Pool your resources, save time and add money
Take the plunge – getting rid of your swimming-pool could increase the value of your home. By James Trollope
The symptoms of swimmingpool fatigue crept up on Paul Myles this summer, shortly after he turned 50. There was the sweat from preparation and maintenance, the irritation of rising bills and the guilt of contemplating 14,000 gallons of unused water from the window of his cramped study in the parched South East.
A nervous breakdown would have been understandable; instead, he found a cure.
“As I was painting the empty pool, which is 32ft long, 15ft wide and 6ft deep, it suddenly hit me that I could make better use of the space by converting it into an office,” he says.
Truly, a Damascene moment in the deep end — but was it a vision that his wife, Kathy, and two children would share?
Son Louis, 23, wasn’t impressed but, as neither he nor his older sister, Jo, 28, still live at the parental home, their opinions caused no more than a ripple.
“Louis was upset and I was a little bit sad. But I’m pleased from a ecological point of view, ” says Jo, cradling Finlay, her new baby.
It was decided that Louis would have to lump it, while Paul would accommodate his grandson’s aquatic needs by investing in a splash pool. That just left Kathy.
“Persuading her was difficult,” says Paul. “In fact, it was harder than getting her to marry me.”
The couple built the pool 20 years ago, shortly after moving to Lewes in East Sussex. Since then, as well as taking up about half the garden, it has become a symbol of family fun.
“I must admit that I didn’t want to lose it at first,” says Kathy, who works from home as a dress designer. “Apart from all the happy memories, it’s a beautiful thing. But I did finally see that it didn’t make a lot of sense because, despite all the sun we’ve had this summer, it wasn’t used enough for the amount of work that went into maintaining it.” So, the man who did most of that work eventually had his way but not without a tinge of regret.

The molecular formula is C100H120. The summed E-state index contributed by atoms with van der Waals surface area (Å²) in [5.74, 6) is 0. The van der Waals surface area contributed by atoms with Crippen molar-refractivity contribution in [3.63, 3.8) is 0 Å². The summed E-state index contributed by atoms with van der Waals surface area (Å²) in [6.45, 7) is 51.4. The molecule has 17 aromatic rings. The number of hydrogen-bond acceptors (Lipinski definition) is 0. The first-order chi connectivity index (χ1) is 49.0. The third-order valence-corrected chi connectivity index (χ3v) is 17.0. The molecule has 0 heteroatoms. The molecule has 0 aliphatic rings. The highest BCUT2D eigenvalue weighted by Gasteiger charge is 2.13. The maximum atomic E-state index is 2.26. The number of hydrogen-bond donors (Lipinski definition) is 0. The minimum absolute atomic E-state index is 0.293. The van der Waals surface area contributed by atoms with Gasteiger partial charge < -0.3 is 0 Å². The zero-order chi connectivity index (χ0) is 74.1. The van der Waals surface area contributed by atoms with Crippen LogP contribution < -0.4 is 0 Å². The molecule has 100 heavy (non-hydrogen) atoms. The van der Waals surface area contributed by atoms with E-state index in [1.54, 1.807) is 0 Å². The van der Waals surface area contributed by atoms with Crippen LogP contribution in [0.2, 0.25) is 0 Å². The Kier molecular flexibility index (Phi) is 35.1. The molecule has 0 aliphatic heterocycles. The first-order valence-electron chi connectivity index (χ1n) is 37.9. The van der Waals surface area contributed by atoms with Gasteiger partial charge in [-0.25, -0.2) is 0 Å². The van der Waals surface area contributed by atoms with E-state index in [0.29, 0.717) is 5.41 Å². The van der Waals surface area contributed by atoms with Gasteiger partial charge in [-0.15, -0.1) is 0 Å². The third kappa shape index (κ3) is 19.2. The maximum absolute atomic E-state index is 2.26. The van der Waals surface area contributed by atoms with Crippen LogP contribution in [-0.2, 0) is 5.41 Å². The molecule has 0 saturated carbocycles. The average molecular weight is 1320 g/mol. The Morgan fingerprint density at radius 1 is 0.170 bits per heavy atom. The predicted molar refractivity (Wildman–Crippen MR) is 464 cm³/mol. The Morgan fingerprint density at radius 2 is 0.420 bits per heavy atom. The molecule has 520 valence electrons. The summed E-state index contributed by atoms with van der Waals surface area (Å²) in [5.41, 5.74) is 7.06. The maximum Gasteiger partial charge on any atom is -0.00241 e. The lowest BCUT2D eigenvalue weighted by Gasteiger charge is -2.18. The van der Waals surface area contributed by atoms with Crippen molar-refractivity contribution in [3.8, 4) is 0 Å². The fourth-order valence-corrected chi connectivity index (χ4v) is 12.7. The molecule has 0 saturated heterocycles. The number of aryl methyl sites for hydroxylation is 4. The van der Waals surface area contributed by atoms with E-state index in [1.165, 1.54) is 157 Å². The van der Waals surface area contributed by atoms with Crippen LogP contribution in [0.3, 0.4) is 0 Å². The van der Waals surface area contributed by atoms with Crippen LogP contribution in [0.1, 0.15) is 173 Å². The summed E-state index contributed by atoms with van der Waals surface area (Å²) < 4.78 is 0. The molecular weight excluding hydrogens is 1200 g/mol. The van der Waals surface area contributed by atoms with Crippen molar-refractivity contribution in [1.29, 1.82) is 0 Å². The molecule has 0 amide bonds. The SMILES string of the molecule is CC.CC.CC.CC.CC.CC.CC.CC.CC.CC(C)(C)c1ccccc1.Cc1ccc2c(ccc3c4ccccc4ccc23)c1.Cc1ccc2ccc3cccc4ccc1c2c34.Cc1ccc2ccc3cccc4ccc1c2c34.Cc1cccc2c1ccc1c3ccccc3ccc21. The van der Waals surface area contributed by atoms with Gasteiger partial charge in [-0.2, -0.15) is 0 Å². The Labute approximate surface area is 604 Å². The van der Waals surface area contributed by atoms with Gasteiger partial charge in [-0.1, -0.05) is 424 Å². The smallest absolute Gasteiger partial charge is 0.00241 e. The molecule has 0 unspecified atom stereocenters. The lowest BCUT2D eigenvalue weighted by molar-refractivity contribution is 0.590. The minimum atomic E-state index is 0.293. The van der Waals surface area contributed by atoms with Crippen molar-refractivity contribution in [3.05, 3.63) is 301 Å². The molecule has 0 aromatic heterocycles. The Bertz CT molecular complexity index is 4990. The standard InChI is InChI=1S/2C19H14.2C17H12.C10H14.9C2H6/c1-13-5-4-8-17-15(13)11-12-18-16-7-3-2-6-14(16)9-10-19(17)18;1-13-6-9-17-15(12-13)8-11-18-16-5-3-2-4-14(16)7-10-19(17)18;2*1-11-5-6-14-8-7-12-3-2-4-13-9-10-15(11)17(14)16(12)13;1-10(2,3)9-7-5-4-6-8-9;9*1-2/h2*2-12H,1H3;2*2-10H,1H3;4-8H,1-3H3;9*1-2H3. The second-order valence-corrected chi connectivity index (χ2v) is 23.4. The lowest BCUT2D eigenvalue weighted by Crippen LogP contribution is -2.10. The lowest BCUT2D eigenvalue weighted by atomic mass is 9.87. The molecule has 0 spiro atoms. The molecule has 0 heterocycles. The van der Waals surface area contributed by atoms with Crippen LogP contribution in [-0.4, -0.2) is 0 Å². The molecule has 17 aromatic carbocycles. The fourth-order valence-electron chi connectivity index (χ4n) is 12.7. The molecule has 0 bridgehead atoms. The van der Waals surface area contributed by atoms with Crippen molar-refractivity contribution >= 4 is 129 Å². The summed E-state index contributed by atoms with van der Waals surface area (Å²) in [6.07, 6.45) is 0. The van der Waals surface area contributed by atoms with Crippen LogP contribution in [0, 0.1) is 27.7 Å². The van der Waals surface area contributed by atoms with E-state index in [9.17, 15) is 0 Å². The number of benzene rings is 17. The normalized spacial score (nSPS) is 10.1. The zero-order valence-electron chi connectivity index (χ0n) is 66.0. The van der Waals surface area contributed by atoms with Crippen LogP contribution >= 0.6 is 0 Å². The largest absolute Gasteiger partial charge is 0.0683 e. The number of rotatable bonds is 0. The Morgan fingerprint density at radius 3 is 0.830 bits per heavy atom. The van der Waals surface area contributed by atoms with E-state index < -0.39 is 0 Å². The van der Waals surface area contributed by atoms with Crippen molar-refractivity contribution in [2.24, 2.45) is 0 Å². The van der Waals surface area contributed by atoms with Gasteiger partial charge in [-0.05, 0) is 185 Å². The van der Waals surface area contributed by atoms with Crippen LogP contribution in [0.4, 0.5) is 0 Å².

“Getting it ready in the spring when the water is pea-soup green is a bore, and then you have to paint it every two or three years. But seeing it shimmering in the sun when you get it right can be wonderful. Then again, you can use it only for about 12 weeks of the year and after the children left our priorities changed.”
The clincher was the jaw-dropping energy expenditure, which had pushed the pool’s running costs up to about £1,500 a year.
Although he trained as a structural engineer, Paul, 52, organises art exhibitions (past ones include works by Rodin and Henry Moore) and has just completed a psychology degree at Sussex university. As he also works as a builder, a bigger office had long been on his wish list.
“Lewes District Council, the planning authority, had never been asked for permission to convert a swimming pool into a studio/office but they were very good about it and we got the go ahead.”
Paul has built up from the bottom of the pool so that only the roof of the new building rises above the old water level. The chalet-style design reflects that of the main house.
The new office cost about £25,000 but Paul calculates that it has added about £90,000 to the value of the property, based on the fact that living space in Lewes is worth £300 per sq ft.
“I think it’s a great investment. If you’re selling a house with a pool, you lose about half your prospective buyers because they just don’t fancy the hassle of owning one. That can reduce the overall price of the property by about 5 per cent. Our new building has general appeal. It could be used as an office, a grannex or even be rented out.”
Sensibly, he canvassed several estate agents before taking the plunge. “The consensus was that if you’re selling a large country house with plenty of land, buyers might expect a pool. However, if the pool takes up a lot of the garden, from an economic point of view it might be better to get rid of it.”
But leaving aside the economics, what about the glamour of those poolside parties?
“The snag was that you never enjoyed them quite as much as your guests did. I was always worried about the potentially lethal combination of alcohol, glass and deep water. It’s rather like boats; it’s better having a friend who owns one than owning one yourself.”
But despite this fighting talk, next summer, when the sun peeps into his new office, I suspect that Paul might just hanker after that rectangle of sparkling blue. Then again, he’ll have more money to spend on a fabulous holiday.
Fill her up: Paul Myles standing in the drained pool that he has replaced with an office